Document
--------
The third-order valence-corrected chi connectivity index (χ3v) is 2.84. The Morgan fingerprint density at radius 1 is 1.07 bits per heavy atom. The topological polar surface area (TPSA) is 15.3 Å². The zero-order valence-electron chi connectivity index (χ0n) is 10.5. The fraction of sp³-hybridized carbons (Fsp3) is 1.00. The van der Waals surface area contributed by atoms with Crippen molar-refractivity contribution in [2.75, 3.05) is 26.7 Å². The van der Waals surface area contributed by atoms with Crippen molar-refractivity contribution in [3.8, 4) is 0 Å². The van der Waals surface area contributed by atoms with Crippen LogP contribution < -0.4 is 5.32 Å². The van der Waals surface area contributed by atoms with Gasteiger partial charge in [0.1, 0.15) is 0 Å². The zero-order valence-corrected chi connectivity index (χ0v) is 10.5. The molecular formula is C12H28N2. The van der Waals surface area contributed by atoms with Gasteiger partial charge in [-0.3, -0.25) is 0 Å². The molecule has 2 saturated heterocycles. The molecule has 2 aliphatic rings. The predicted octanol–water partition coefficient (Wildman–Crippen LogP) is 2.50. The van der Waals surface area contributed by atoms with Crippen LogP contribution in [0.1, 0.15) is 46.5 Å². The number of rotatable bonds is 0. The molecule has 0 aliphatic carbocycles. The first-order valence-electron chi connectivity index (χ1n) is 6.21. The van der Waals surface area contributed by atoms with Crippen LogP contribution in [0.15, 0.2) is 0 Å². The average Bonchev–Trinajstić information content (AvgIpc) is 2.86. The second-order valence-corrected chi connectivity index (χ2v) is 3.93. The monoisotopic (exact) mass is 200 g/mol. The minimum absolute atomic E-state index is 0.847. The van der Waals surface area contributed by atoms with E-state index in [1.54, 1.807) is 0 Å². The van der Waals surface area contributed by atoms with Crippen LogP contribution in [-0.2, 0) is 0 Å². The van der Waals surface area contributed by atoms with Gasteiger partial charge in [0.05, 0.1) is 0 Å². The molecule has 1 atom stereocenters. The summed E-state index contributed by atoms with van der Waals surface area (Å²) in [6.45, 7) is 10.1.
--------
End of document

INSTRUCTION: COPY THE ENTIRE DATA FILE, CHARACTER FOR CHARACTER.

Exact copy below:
The third-order valence-corrected chi connectivity index (χ3v) is 2.84. The Morgan fingerprint density at radius 1 is 1.07 bits per heavy atom. The topological polar surface area (TPSA) is 15.3 Å². The zero-order valence-electron chi connectivity index (χ0n) is 10.5. The fraction of sp³-hybridized carbons (Fsp3) is 1.00. The van der Waals surface area contributed by atoms with Crippen molar-refractivity contribution in [2.75, 3.05) is 26.7 Å². The van der Waals surface area contributed by atoms with Crippen molar-refractivity contribution in [3.8, 4) is 0 Å². The van der Waals surface area contributed by atoms with Crippen LogP contribution < -0.4 is 5.32 Å². The van der Waals surface area contributed by atoms with Gasteiger partial charge in [0.1, 0.15) is 0 Å². The zero-order valence-corrected chi connectivity index (χ0v) is 10.5. The molecular formula is C12H28N2. The van der Waals surface area contributed by atoms with Gasteiger partial charge in [-0.3, -0.25) is 0 Å². The molecule has 2 saturated heterocycles. The molecule has 2 aliphatic rings. The predicted octanol–water partition coefficient (Wildman–Crippen LogP) is 2.50. The van der Waals surface area contributed by atoms with Crippen LogP contribution in [0.1, 0.15) is 46.5 Å². The number of rotatable bonds is 0. The molecule has 0 aliphatic carbocycles. The first-order valence-electron chi connectivity index (χ1n) is 6.21. The van der Waals surface area contributed by atoms with Crippen LogP contribution in [0.15, 0.2) is 0 Å². The average Bonchev–Trinajstić information content (AvgIpc) is 2.86. The second-order valence-corrected chi connectivity index (χ2v) is 3.93. The monoisotopic (exact) mass is 200 g/mol. The minimum absolute atomic E-state index is 0.847. The van der Waals surface area contributed by atoms with E-state index in [1.54, 1.807) is 0 Å². The van der Waals surface area contributed by atoms with Crippen LogP contribution in [-0.2, 0) is 0 Å². The van der Waals surface area contributed by atoms with Gasteiger partial charge in [0.05, 0.1) is 0 Å². The molecule has 1 atom stereocenters. The summed E-state index contributed by atoms with van der Waals surface area (Å²) in [6.45, 7) is 10.1.